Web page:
Sri Lanka: State of the Economy 2018

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Publication

The IPS flagship publication is available for sale from the IPS premises at No. 100/20, Independence Avenue, Colombo 07, and bookshops island-wide. For more details, contact the IPS Publications Unit (Tel: +94-11-2143107 Amesh – Publications Officer, +94-11-2143100 General).

ISBN

978-955-7397-11-5

Published Year

2018

Price

US $ 25

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The IPS’ annual flagship report Sri Lanka: State of the Economy provides a critical assessment of the country’s economic performance and near term outlook for growth and macroeconomic stability. Each year, the report also examines crucial medium term policy priorities to achieve sustained growth and strengthen socio-economic development outcomes for the country.

Sri Lanka’s most significant economic milestone in 2017 was the gradual reclaiming of macroeconomic stability with prudent fiscal, monetary and exchange rate policy management. Stronger economic fundamentals, and the expected boost to investor sentiment, offer a transformative promise of sustained and lasting growth. The question is whether despite the positive progress on the macroeconomic front, private investors will hold-off, uneasy at the prospect of what promises to be testing electoral times ahead for the country.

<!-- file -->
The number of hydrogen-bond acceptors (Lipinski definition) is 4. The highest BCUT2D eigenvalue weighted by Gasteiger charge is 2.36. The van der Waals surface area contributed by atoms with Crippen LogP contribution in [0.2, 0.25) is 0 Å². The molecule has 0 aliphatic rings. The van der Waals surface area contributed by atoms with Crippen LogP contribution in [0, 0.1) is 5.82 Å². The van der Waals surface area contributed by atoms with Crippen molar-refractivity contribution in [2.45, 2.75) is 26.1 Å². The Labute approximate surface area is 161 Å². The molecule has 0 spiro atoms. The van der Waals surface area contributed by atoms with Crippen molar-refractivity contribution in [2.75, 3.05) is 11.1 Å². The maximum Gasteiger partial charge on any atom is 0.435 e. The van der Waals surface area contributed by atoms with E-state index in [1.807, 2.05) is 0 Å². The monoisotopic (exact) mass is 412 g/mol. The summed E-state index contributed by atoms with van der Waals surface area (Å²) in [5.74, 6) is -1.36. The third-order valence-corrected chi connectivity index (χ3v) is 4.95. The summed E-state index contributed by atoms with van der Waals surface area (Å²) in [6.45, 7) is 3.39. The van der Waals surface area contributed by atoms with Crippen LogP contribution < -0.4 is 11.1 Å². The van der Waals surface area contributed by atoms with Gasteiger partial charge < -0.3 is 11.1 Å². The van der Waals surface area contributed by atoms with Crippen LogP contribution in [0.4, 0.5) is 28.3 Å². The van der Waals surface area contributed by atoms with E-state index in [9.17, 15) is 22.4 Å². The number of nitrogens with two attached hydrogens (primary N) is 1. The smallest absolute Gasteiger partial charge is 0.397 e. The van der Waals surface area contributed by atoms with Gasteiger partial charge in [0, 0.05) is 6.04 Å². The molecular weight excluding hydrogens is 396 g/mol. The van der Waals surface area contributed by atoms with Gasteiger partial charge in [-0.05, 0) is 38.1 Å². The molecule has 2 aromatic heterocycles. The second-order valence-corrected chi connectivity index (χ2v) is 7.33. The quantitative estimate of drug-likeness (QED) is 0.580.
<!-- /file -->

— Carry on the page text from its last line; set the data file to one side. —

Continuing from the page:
Within a narrow growth corridor, the Sri Lankan economy remains exposed to both domestic and external shocks as never before. The immediate worries on the external front are the threat of rising oil prices and a shift to a more decisive phase of interest rate tightening in advanced economies. On the domestic front, Sri Lanka’s economic vulnerability to climatic-related shocks is on the rise.  Massive losses due to disasters within a relatively short time period have seen the country climb up the ranks to fourth place in the Global Climate Risk Index for 2018. Against this backdrop, the Sri Lanka: State of the Economy 2018 report draws attention to ‘Climate Change, Food Security and Disaster Risk Management’ as its main thematic focus to examine the many interrelated socio-economic impacts that need policy consideration.

Climate change impacts exacerbate prevailing conditions of inequality. Disasters have a disproportionate impact on those with low incomes; they face higher risks from poorer living conditions, and are more reliant on vulnerable sectors like agriculture for livelihoods.

The report addresses key topics on:
• Transitioning Sri Lanka towards a Climate Resilient Low Carbon Economy
• Climate Change, Food Security and Rural Livelihoods in Sri Lanka
• Climate Change and Disasters: Managing the Risks in Sri Lanka
• China’s Belt and Road Initiative (BRI): A Sustainable Partnership for Sri Lanka?
• Linkages in Climate Change, Migration and Remittances in Sri Lanka
• Building Resilience: Public Investments to Improve Sri Lanka’s Rural Economy
• Managing Risks through Sri Lanka’s Microinsurance System
• Addressing Nutritional Risks: A Persistent Problem in Sri Lanka